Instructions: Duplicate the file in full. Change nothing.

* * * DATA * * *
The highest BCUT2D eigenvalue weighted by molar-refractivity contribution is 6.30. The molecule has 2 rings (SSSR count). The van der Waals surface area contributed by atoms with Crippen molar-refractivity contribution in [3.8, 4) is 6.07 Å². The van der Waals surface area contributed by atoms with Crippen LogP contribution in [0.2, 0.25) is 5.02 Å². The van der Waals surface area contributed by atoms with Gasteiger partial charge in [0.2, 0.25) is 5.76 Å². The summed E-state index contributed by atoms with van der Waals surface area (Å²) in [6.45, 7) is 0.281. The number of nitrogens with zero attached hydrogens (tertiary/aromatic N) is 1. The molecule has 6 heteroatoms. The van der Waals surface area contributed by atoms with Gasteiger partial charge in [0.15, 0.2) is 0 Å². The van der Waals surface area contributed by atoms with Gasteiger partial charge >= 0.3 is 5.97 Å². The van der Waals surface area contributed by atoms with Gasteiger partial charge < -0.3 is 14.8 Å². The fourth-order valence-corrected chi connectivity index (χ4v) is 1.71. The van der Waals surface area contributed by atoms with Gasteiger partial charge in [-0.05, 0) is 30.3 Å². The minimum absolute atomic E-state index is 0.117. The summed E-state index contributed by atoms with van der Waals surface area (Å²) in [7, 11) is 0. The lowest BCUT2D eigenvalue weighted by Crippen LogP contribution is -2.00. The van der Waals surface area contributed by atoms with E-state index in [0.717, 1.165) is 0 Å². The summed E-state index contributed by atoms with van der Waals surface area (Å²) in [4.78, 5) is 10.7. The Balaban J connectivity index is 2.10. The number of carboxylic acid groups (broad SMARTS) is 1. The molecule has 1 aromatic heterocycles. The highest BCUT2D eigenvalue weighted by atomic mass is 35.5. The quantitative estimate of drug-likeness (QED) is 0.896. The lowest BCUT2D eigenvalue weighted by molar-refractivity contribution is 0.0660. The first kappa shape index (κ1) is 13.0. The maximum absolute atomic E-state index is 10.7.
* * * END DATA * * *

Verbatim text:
The highest BCUT2D eigenvalue weighted by molar-refractivity contribution is 6.30. The molecule has 2 rings (SSSR count). The van der Waals surface area contributed by atoms with Crippen molar-refractivity contribution in [3.8, 4) is 6.07 Å². The van der Waals surface area contributed by atoms with Crippen LogP contribution in [0.2, 0.25) is 5.02 Å². The van der Waals surface area contributed by atoms with Gasteiger partial charge in [0.2, 0.25) is 5.76 Å². The summed E-state index contributed by atoms with van der Waals surface area (Å²) in [6.45, 7) is 0.281. The number of nitrogens with zero attached hydrogens (tertiary/aromatic N) is 1. The molecule has 6 heteroatoms. The van der Waals surface area contributed by atoms with Gasteiger partial charge in [0.15, 0.2) is 0 Å². The van der Waals surface area contributed by atoms with Gasteiger partial charge >= 0.3 is 5.97 Å². The van der Waals surface area contributed by atoms with Gasteiger partial charge < -0.3 is 14.8 Å². The fourth-order valence-corrected chi connectivity index (χ4v) is 1.71. The van der Waals surface area contributed by atoms with Gasteiger partial charge in [-0.05, 0) is 30.3 Å². The minimum absolute atomic E-state index is 0.117. The summed E-state index contributed by atoms with van der Waals surface area (Å²) in [7, 11) is 0. The lowest BCUT2D eigenvalue weighted by Crippen LogP contribution is -2.00. The van der Waals surface area contributed by atoms with E-state index in [0.717, 1.165) is 0 Å². The summed E-state index contributed by atoms with van der Waals surface area (Å²) in [4.78, 5) is 10.7. The Balaban J connectivity index is 2.10. The number of carboxylic acid groups (broad SMARTS) is 1. The molecule has 1 aromatic heterocycles. The highest BCUT2D eigenvalue weighted by atomic mass is 35.5. The quantitative estimate of drug-likeness (QED) is 0.896. The lowest BCUT2D eigenvalue weighted by molar-refractivity contribution is 0.0660. The first kappa shape index (κ1) is 13.0. The maximum absolute atomic E-state index is 10.7.